There were a number of important developments in the United States in 2016 as well.  In particular, on December 2, 2016, the Office of the Comptroller of the Currency (the “OCC”) announced that it would move forward with considering applications from Fintech companies to become special purpose national banks.  The OCC published a paper discussing the issues and conditions that it will consider in connection with such applications.  Comments on the paper are due on January 15, 2017.  In addition, the Consumer Financial Protection Bureau (the “CFPB”) also has in place its Project Catalyst aiming to promote consumer-friendly innovation and is engaging with key stakeholders and other government agencies and hosting “office hours” as outreach for the Fintech community.  The Director of the CFPB also made headlines at Money20/20 when he endorsed the concept of “open data” in the financial context and stated that the CFPB is “gravely concerned” that financial institutions are limiting or shutting off access to financial data, rather than “exploring ways to make sure that such access…is safe and secure.”

What to Watch for in 2017

  • The Competition Bureau is expected to publish the results of its market study in the Spring of 2017.
  • The Department of Finance is expected to release its policy paper on the federal financial sector legislative and regulatory framework in 2017.
  • Amendments to the Proceeds of Crime (Money Laundering) and Terrorist Financing Act (the “PCMLTFA”) may be introduced in 2017 in respect of, among other things, open loop prepaid cards and virtual currencies. In particular, the PCMLTFA was previously amended in 2014 to specifically extend the definition of “money services businesses” to include “persons dealing in virtual currencies”, but the regulations implementing this change remain outstanding, even as virtual currencies have become more popular.
  • In Europe, the first real steps toward implementing the Directive on Payment Services (“PSD2”) Access-to-the-Account provisions will occur in 2017. The provisions will require banks to provide standardized API access to third parties under the auspices of the European Banking Authority.  This is a significant shift toward the creation of an Open Banking ecosystem.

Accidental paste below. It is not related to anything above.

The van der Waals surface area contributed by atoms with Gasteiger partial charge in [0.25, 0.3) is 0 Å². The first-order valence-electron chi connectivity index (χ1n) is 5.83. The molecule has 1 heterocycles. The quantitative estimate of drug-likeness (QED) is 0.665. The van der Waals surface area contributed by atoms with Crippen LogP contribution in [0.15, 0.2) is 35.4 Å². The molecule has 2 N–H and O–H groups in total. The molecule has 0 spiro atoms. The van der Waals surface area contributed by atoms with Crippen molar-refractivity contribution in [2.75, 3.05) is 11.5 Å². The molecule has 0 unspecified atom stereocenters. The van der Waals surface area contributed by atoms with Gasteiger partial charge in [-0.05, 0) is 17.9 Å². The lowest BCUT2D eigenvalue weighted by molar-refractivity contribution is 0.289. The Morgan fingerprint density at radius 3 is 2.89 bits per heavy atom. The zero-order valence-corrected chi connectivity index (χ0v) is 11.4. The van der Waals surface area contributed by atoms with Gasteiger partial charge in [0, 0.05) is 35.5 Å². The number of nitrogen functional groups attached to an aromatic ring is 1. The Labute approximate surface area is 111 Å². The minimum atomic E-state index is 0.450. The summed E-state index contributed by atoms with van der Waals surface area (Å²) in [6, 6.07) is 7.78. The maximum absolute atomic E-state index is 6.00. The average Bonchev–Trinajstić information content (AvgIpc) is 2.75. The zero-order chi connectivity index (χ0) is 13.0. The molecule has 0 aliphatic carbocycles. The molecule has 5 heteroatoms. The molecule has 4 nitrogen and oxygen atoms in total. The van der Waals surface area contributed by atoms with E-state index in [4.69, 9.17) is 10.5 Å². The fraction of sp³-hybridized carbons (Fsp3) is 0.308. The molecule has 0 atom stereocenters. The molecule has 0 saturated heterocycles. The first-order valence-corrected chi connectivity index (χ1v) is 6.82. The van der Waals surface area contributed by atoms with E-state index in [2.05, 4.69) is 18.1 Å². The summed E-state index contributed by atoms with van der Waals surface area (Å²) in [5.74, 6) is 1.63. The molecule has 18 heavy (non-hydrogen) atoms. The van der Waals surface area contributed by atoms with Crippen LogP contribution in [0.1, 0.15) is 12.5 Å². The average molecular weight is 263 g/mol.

For more information about our firm’s Fintech expertise, please see our Fintech group page.

Blockchain And Privacy: Transparency And Innovation Pose Challenges for Data Protection

Posted in FinTech, Privacy
Anaïs GalpinCharles Morgan

A blockchain is a peer network of nodes that use a distributed ledger that can be used to track transactions involving value including money, votes, property, etc. The most well-known application of blockchain technology is bitcoin. Transactions on a blockchain are not regulated by any central counterparty: the individuals involved in a given transaction provide their information (including personal information), a record is created that can be verified by nodes in the network. In this sense, the users forming the community act as their own regulators.

In its openness, blockchain technology is full of new opportunities to transact in different ways. However, in the case of a public blockchain, in order to allow security and certainty, every transaction is recorded on a publicly available ledger and the disclosed transaction information is unalterable. This latter rule is one of the most fundamental in the functioning of blockchain. Indeed, data can only be added to blockchain, rather than removed (as each node contains a replication of the blockchain). If a change is applied to a node, such change would be rejected by the other nodes in the network. It provides a great certainty over the time within the chain of transactions. Altering a node would be like activating a time machine: it is impossible not to change the present if you alter the past, the entire chain of information is thus modified.